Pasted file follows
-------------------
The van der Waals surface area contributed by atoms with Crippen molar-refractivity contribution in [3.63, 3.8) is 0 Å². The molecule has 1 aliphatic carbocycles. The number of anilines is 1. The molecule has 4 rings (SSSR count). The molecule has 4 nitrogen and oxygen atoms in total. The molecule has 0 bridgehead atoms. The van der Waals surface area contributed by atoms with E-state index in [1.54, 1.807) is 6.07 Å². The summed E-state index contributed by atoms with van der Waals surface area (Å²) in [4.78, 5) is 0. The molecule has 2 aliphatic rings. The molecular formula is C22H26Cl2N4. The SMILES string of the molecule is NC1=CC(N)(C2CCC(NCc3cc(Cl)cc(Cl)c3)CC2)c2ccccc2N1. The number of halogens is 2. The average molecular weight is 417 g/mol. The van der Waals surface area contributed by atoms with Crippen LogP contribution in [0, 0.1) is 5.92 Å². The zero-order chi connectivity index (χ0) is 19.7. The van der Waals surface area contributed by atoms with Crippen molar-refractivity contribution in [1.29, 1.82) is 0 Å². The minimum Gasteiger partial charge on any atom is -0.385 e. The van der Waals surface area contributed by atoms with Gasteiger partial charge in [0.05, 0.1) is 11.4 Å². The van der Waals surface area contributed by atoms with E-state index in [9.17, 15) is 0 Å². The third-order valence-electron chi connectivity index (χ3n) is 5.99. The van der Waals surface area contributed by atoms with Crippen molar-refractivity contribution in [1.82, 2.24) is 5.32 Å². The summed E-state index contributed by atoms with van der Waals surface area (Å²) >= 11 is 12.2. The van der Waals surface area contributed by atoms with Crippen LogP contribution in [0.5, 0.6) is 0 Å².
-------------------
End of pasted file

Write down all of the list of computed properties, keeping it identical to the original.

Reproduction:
The van der Waals surface area contributed by atoms with Crippen molar-refractivity contribution in [3.63, 3.8) is 0 Å². The molecule has 1 aliphatic carbocycles. The number of anilines is 1. The molecule has 4 rings (SSSR count). The molecule has 4 nitrogen and oxygen atoms in total. The molecule has 0 bridgehead atoms. The van der Waals surface area contributed by atoms with E-state index in [1.54, 1.807) is 6.07 Å². The summed E-state index contributed by atoms with van der Waals surface area (Å²) in [4.78, 5) is 0. The molecule has 2 aliphatic rings. The molecular formula is C22H26Cl2N4. The SMILES string of the molecule is NC1=CC(N)(C2CCC(NCc3cc(Cl)cc(Cl)c3)CC2)c2ccccc2N1. The number of halogens is 2. The average molecular weight is 417 g/mol. The van der Waals surface area contributed by atoms with Crippen LogP contribution in [0, 0.1) is 5.92 Å². The zero-order chi connectivity index (χ0) is 19.7. The van der Waals surface area contributed by atoms with Crippen molar-refractivity contribution in [1.29, 1.82) is 0 Å². The minimum Gasteiger partial charge on any atom is -0.385 e. The van der Waals surface area contributed by atoms with Gasteiger partial charge in [0.05, 0.1) is 11.4 Å². The van der Waals surface area contributed by atoms with E-state index in [9.17, 15) is 0 Å². The third-order valence-electron chi connectivity index (χ3n) is 5.99. The van der Waals surface area contributed by atoms with Crippen molar-refractivity contribution in [1.82, 2.24) is 5.32 Å². The summed E-state index contributed by atoms with van der Waals surface area (Å²) >= 11 is 12.2. The van der Waals surface area contributed by atoms with Crippen LogP contribution in [0.5, 0.6) is 0 Å².